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Jigokudani Monkey Park, Nagano, Japan
They’ve got the right idea, these monkeys.
It is so cold outside – below freezing – and I’ve lost feeling in my toes. I’ve got on three layers of clothes – two of them wool – and the warmest woolen hat I have. Yet still I can feel the icy air cutting at me.
Oh, how I wish I was in that steaming onsen with its natural hot waters.
I guess we’re quite alike, the monkeys and me.
It’s strange to think that animals would have the same reaction to the cold as humans. Normally you think of native animals that have adapted to their surroundings and act like… well, animals.
Sure, penguins in Antarctica might huddle together but they’re not building igloos.
That’s why it’s such a strange sight to see these Japanese macaques (or snow monkeys, as they’re also called) doing exactly what the Japanese people do in the winter – soaking in a natural hot spring up in the mountains.
And you can understand why it brings plenty of visitors here to the Jigokudani Monkey Park near Nagano each year.
There’s definitely something very cute about the whole scene. But I find it a little bit unnerving too, I have to admit.
It’s got a touch of ‘Planet of the Apes’ about it. It’s almost as though these cute little snow monkeys are becoming more like us humans by using the onsen – maybe at a rate we don’t understand.
They show no shame or humility about that either.
As I watch them, the macaques just stare casually back at me and relax even more into the hot water, giving a look that makes me wonder if they know something I don’t. Perhaps about a monkey revolution that will start at any moment.
There’s no snow coming down right now at Jigokudani Monkey Park but the landscape in every direction is white from the latest fall.
There’s a fast flowing river running through a ravine and the onsen is perched about ten metres above it, on somewhat of a cliff. The slope continues up even further and monkeys are running all over it.
The water in the hot spring is about 42 degrees Celsius – perfect for keeping warm in these icy conditions. But the monkeys can easily survive without it and seem to use the onsen more for comfort.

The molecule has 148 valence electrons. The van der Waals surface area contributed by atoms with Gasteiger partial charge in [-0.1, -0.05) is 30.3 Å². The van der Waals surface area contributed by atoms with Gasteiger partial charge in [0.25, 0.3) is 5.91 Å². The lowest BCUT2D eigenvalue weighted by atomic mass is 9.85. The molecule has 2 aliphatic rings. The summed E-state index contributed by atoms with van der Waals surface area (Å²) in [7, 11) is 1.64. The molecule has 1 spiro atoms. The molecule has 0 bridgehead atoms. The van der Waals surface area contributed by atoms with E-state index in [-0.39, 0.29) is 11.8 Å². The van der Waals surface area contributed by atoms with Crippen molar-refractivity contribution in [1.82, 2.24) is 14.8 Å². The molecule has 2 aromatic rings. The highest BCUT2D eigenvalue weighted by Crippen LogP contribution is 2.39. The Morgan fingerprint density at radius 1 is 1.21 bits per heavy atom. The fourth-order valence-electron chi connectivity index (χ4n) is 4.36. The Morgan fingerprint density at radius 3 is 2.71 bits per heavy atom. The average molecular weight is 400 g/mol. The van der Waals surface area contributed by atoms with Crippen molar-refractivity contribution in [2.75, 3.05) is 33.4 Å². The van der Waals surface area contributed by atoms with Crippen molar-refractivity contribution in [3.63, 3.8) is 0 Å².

Some of them will sit in the pool, while others will spend most of the day running around the mountain, climbing in the forest or hanging on the river bank.
At night they all head for the trees and sleep on branches in the forest. The next morning, after waking up at dawn, they forage for breakfast and then make their way back to the hot spring area.
The snow monkeys have a routine during these cold winter months and I imagine they’ve got used to each day involving humans. There is a decent sized crowd of visitors at the onsen for the hour that I’m here but it’s never so large that it’s annoying.
Perhaps the numbers are controlled somewhat by the two kilometre walk along the icy forest path that is the only way to access the site.
You wouldn’t want there to be too many more tourists here, though. The onsen is actually much smaller than I imagined – about the size of an average backyard pool – and you can only stand around half of it.
It means there are limited spaces to get a clear view or photograph of the snow monkeys. But, if you have one of the front row spaces, you will be face to face with these cute (potentially revolution-scheming) animals.
They will come right to the edge and then pretend to ignore you, they’ll jump over you from behind when they’re coming back to the pool from a hillside excursion, and they’ll even – as happened to me – roll right over your feet while they’re fighting each other.
And they know how to pose, these monkeys.
From the tiny babies with their big innocent eyes to the alpha males who close their eyes and throw their head back in ecstasy, the faces of the macaques are so expressive.
I am taking far too many photos because there’s a constantly changing performance on stage in front of me.
Although, of course, the animals are probably not doing this for our benefit. They seem so disinterested in us, we might as well be rocks.
I could stay here and watch them for hours but I fear my toes may soon fall off from the crowd.
It’s with some reluctance that I eventually head back towards the forest path and away from the onsen. As I stamp my feet and clench my fists to get the blood pumping, I think about the evening ahead. There’s a good chance it’s going to include an onsen.
I guess we’re quite alike, the monkeys and me. And I still find that a bit unnerving.
6845 Yamanouchi-machi, Shimotakai-gun, Nagano, Japan, 381-0401
You can see it on a map here.
April - October: 0830 - 1700
November - March: 0900 - 1600
Adult: 500 yen
Child: 250 yen
Time Travel Turtle was a guest of the Japan National Tourism Organisation but the opinions, over-written descriptions and bad jokes are his own.